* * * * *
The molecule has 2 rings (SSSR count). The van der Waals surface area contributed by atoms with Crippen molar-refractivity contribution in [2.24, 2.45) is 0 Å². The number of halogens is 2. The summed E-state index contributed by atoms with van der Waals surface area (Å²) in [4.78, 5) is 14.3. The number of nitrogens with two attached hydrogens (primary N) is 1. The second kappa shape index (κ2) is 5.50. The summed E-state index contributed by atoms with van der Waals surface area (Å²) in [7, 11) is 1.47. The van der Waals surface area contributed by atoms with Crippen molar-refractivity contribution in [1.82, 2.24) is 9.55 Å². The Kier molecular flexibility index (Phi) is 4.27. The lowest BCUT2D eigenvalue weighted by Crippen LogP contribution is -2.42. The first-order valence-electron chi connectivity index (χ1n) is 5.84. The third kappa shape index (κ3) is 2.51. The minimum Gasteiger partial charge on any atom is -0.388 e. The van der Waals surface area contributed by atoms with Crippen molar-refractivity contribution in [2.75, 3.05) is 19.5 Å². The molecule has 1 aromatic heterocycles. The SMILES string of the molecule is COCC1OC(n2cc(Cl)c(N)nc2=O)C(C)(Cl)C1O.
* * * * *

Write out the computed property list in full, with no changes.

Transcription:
The molecule has 2 rings (SSSR count). The van der Waals surface area contributed by atoms with Crippen molar-refractivity contribution in [2.24, 2.45) is 0 Å². The number of halogens is 2. The summed E-state index contributed by atoms with van der Waals surface area (Å²) in [4.78, 5) is 14.3. The number of nitrogens with two attached hydrogens (primary N) is 1. The second kappa shape index (κ2) is 5.50. The summed E-state index contributed by atoms with van der Waals surface area (Å²) in [7, 11) is 1.47. The van der Waals surface area contributed by atoms with Crippen molar-refractivity contribution in [1.82, 2.24) is 9.55 Å². The Kier molecular flexibility index (Phi) is 4.27. The lowest BCUT2D eigenvalue weighted by Crippen LogP contribution is -2.42. The first-order valence-electron chi connectivity index (χ1n) is 5.84. The third kappa shape index (κ3) is 2.51. The minimum Gasteiger partial charge on any atom is -0.388 e. The van der Waals surface area contributed by atoms with Crippen molar-refractivity contribution in [2.75, 3.05) is 19.5 Å². The molecule has 1 aromatic heterocycles. The SMILES string of the molecule is COCC1OC(n2cc(Cl)c(N)nc2=O)C(C)(Cl)C1O.